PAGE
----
Americans have acquired the ability to customize their own realities, using the Internet and social media echo chambers to more concretely wire biases into their brains. Drawing from Crux and her reporting, Guerrero explains how people like her father, "Targeted Individuals” and groups from opposite poles of the political spectrum rely on conventional journalism tools to reach conclusions that are considered delusional by mainstream society. What can journalists learn from this phenomenon? Are journalists falling into similar traps of confirmation bias? In this talk, Guerrero dissects the disease of “fake news” and discusses how journalists can use counter-intuitive strategies to regain trust from the public in their pursuit of truth.

    Borders and Immigration In The Trump Era

    Guerrero has been covering the U.S.-Mexico relationship since 2010, and reports on immigration issues at one of the world's busiest border crossings: between San Diego and Tijuana. She talks about what a hardline immigration stance looks like on the ground – how deportations and wall construction along the U.S.-Mexico border change lives on either side.

    Rethinking Mental Illness

    What can we learn from the stories of people who have been diagnosed with mental illness? The Western world views hallucinations and delusions as undesirable symptoms of brain chemical imbalances that must be corrected as soon as possible. If we take a different approach and pay close attention to these often-dismissed narratives, can we use them to glean insights about not only the patients but society as a whole?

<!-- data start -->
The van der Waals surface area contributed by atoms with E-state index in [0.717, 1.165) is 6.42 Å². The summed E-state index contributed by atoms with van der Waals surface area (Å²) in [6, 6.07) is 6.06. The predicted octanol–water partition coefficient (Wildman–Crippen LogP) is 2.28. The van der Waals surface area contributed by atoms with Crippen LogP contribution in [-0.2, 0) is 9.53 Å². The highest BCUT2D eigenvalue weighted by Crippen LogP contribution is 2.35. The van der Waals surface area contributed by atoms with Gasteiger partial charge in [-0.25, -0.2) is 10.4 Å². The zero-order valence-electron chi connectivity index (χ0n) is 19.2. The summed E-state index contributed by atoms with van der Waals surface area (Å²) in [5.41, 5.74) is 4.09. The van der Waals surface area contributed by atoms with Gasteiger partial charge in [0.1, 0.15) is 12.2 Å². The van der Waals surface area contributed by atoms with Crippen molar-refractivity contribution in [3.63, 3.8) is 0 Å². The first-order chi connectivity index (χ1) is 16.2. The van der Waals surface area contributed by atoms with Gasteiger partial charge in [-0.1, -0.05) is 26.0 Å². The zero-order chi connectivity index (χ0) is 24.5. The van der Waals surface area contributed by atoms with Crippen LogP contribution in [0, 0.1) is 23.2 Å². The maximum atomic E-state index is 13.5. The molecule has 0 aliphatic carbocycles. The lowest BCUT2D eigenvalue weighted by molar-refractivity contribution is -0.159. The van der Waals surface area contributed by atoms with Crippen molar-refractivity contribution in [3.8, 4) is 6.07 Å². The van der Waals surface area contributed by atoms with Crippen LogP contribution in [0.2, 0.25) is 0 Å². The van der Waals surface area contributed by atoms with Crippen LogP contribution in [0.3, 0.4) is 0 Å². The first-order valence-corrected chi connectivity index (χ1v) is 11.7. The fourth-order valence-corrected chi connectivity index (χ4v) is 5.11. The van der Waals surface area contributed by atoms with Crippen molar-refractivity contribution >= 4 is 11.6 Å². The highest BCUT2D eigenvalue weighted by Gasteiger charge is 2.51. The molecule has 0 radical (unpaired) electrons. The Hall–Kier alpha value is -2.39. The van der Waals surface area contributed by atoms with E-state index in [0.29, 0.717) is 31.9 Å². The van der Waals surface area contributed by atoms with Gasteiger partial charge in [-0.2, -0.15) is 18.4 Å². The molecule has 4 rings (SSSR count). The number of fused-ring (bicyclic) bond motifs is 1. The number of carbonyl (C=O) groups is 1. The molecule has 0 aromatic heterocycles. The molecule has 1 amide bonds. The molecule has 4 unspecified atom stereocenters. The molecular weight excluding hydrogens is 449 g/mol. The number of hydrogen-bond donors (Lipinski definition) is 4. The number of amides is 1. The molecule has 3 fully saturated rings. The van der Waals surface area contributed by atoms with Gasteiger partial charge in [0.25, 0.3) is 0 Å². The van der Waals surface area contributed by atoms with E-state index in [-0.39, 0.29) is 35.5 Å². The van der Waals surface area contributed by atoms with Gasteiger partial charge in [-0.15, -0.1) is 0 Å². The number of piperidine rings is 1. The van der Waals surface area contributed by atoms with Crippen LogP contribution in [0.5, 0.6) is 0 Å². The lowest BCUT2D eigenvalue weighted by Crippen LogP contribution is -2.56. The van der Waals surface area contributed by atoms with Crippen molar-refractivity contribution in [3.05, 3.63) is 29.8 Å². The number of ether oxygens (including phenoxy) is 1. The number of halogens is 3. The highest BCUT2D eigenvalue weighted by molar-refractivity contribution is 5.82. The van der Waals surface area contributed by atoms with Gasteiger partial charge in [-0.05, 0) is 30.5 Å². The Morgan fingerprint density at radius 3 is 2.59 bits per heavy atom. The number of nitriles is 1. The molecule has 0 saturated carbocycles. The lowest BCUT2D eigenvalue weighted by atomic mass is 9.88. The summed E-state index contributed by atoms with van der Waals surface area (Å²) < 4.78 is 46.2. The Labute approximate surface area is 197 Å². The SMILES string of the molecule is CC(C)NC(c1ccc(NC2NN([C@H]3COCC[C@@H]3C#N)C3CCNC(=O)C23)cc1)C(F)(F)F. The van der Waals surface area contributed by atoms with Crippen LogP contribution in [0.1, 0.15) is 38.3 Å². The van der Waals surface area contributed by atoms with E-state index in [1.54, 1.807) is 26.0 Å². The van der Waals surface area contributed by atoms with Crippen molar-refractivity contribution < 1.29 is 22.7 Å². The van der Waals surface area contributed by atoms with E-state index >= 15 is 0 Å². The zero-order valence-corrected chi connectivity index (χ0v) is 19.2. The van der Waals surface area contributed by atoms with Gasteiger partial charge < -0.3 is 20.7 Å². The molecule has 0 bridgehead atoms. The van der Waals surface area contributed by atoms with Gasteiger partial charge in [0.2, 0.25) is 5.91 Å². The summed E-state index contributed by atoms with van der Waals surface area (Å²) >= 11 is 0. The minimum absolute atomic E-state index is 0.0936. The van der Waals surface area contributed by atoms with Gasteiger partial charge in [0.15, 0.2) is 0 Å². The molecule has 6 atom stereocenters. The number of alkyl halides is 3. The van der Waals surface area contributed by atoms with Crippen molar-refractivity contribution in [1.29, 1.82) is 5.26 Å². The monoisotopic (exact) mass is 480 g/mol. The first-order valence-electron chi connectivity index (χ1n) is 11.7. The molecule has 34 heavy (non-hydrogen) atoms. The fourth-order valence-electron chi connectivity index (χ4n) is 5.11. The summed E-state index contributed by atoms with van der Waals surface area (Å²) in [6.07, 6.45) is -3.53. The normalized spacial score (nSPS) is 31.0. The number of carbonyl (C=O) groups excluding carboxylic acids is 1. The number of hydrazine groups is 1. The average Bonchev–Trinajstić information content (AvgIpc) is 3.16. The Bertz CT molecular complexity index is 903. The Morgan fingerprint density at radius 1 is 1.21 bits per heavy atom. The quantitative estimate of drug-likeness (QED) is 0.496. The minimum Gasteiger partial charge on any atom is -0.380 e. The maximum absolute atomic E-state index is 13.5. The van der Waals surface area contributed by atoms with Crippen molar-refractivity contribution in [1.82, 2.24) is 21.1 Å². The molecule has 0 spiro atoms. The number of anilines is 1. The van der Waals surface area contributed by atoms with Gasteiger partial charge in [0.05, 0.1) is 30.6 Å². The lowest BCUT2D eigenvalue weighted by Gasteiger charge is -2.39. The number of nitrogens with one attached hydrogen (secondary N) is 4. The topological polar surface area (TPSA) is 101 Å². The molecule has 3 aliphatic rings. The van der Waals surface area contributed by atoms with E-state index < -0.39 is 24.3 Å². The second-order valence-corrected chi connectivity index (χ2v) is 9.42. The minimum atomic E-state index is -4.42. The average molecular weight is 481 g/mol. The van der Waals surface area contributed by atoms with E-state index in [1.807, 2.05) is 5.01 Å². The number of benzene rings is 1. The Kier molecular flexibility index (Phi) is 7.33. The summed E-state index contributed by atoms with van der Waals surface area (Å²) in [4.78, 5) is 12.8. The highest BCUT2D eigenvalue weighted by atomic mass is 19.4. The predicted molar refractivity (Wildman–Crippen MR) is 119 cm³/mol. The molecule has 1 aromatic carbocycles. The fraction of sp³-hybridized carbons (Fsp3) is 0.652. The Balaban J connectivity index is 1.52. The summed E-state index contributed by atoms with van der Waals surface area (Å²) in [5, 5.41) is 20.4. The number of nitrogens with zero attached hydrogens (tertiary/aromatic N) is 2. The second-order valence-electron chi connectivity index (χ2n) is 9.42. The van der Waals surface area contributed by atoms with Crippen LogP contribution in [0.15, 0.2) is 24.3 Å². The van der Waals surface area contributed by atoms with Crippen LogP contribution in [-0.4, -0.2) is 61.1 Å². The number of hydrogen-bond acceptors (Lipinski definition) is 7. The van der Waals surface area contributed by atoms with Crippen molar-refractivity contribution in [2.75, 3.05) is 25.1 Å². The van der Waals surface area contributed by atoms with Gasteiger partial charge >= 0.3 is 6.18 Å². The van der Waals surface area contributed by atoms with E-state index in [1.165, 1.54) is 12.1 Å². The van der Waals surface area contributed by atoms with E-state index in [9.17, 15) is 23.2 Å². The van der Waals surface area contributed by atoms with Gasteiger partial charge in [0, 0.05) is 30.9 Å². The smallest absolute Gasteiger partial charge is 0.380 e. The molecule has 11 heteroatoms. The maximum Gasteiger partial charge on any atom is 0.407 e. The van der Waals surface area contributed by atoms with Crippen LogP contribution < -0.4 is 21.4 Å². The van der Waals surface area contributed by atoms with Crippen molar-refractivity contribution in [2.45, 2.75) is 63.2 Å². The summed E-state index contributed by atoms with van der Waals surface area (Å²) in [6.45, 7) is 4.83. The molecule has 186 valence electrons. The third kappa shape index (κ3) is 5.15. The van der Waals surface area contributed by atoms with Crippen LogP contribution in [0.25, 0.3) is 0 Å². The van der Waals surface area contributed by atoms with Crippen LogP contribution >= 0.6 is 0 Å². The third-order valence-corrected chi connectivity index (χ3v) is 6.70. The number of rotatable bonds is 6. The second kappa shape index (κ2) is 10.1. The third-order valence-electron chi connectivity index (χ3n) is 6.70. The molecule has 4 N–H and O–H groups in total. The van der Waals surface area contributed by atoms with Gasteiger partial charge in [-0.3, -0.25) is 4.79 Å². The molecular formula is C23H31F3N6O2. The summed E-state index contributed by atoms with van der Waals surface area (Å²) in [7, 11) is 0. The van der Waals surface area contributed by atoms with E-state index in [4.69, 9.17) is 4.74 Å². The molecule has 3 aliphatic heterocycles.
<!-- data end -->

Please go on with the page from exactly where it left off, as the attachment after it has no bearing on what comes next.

Cross-Border Memoir In The Age Of Isolationism

    In a world that is increasingly divided by walls and political rifts, amid a rise in xenophobia and a fear of "the other," authors of mixed nationalities and ethnic backgrounds who write about their lives and hyphenated identities are creating bridges. Using examples from her own memoir and those of others, like Marie Arana's American Chica and Isabel Allende's Paula, Guerrero explores the rising significance of this genre and how it can evolve with our times.

    The (Good Versus Evil) Supernatural Power of Storytelling

    Through Crux, Guerrero discovered the supernatural power of storytelling – its capacity to alter material reality without touching it. Language can liberate or imprison. Labels can heal or destroy. Guerrero explains how true stories can be made into magic spells: by exposing the power of interpretation, then harnessing it. She shares personal anecdotes about using this method to cope with PTSD and helping her father do the same.

    Hostile Environment Reporting For Young Women

    Women starting careers as journalists face unique challenges, especially when reporting out of hostile environments. Guerrero discusses reporting from deadly smuggling routes at the U.S.-Mexico border, opium poppy plantations, drug tunnels and more in Latin America during her early twenties. She covers the basics of hostile environment awareness training and shares potentially life-saving tips for the inexperienced.

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  • Jean Guerrero travels from San Diego, CA